It was three weeks later, without fanfare, and in a case unrelated to the walkout, that Google’s attorneys made their latest filing, urging the labor board to undo the 2014 precedent protecting workers’ ability to organize.
”In an email to all of Google, Sundar assured us that he and Google’s leadership supported the walkout. But the company’s requests to the National Labor Relations Board tell a different story,” organizers of the employee walkout said in a statement. “If these protections are rolled back, Google will be complicit in limiting the rights of working people across the United States, not just us.” They asked not to be named for fear of retaliation.
“Google is one of the most open workplaces in the world,” the company’s spokeswoman said. “Employees have multiple internal forums to express their views, raise concerns and connect, including thousands of internal communities and tens of thousands of email groups.”
Google’s objections to the legal protection for employees’ organizing via their work email came in company filings defending itself against allegations brought by a regional director of the NLRB. In a 2017 complaint, the agency had accused Google of violating federal labor law, including by maintaining workplace policies that infringe on workers’ rights and by making threats against employees. The complaint also alleged that Google violated the law in 2015 by issuing a warning to an employee because of comments made via email and on the company forum G Plus “regarding workplace diversity and social justice initiatives, workplace policy viewpoints, and regarding employees’ rights to express their opinion on G+.”
The name of the employee who was disciplined is redacted in the documents produced via the Freedom of Information Act request. His attorney, Noah Peters, said the employee declined to comment or to identify himself. Peters said Google punished his client for dissenting from the company’s “very, very left-wing office culture” and for sticking up for co-workers who didn’t conform to the “tribal” political correctness there.
Chris Baker, an attorney representing another worker whose claims against Google are part of the same NLRB case, declined to comment.
“This case is without merit and we are defending the claim vigorously,” Google’s spokeswoman said.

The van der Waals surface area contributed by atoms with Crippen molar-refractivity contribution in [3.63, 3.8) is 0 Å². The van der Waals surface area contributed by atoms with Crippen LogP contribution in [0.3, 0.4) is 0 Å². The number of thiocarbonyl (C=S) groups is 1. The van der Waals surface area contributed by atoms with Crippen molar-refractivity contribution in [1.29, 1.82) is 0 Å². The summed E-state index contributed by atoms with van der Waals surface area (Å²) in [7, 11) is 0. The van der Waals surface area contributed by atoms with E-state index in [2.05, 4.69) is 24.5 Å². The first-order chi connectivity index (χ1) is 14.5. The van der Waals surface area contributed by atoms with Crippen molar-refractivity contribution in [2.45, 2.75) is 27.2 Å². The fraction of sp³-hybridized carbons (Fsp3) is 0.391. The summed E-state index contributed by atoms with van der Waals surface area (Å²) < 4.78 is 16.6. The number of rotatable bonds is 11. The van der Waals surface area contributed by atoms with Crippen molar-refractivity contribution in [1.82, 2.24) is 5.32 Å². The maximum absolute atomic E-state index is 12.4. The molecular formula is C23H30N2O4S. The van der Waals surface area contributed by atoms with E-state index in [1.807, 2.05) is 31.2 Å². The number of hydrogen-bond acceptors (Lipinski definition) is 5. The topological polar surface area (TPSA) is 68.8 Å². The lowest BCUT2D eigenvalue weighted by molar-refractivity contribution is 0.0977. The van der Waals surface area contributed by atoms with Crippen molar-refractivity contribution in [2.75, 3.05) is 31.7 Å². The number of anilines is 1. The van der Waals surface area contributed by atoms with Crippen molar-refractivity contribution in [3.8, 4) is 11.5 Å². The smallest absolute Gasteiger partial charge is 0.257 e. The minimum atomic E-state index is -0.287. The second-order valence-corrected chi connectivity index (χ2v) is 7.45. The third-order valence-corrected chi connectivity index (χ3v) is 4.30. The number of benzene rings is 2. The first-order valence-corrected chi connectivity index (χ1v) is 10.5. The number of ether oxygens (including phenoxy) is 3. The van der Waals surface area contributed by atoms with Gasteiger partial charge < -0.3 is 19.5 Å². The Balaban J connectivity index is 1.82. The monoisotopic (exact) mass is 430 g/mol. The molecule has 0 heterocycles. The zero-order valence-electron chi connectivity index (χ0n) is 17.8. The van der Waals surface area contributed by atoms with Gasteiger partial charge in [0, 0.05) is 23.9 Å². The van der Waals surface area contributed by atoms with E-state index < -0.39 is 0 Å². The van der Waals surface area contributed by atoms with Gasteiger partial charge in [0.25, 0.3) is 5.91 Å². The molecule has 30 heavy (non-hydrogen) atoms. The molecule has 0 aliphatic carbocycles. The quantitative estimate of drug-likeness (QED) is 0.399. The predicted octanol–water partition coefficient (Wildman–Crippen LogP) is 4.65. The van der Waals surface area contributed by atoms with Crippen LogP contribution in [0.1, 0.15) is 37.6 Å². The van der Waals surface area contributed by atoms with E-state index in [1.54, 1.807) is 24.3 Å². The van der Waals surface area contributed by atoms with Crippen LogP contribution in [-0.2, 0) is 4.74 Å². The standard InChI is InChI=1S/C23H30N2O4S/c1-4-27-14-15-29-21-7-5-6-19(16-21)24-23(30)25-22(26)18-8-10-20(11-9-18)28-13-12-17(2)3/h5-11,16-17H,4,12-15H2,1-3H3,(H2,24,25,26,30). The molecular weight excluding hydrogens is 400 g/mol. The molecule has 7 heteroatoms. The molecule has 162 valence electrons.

Google has denied the NLRB’s allegations of wrongdoing. In a filing responding to the labor board, it says the employee it disciplined had committed misconduct that “interfered with Google’s lawful interest in maintaining an inclusive workplace for women and minorities that is free of unlawful bias, discrimination, and harassment.” Google also wrote that the NLRB should reverse some of the legal precedents being used against it, including the Purple Communications standard. It is not uncommon for companies to challenge legal precedents being used in cases against them.
The protection established in Purple Communications is “pretty fundamental” given the centrality of email to modern workplace communications, said Wilma Liebman, who chaired the NLRB during the Obama administration. Given Google’s rhetoric about “the free exchange of ideas, and itself as a purveyor of mechanisms for communications,” she said, there’s “an irony that Google, of all companies, would take such a narrow position.”
The relationship between anti-harassment policies and workplace free expression has been a flash point at Google, where a different employee, engineer James Damore, was dismissed in 2017 after publishing a manifesto on an internal company forum criticizing the company’s diversity policies. Damore filed a complaint of his own with the NLRB, but an associate general counsel at the NLRB concluded that, although much of Damore’s essay was likely protected by law, Google was within its rights to terminate him over other portions of it that were “so harmful, discriminatory, and disruptive” as to fall outside the legal protections for collective action at work.
Eidelson, Kanu and Bergen write for Bloomberg.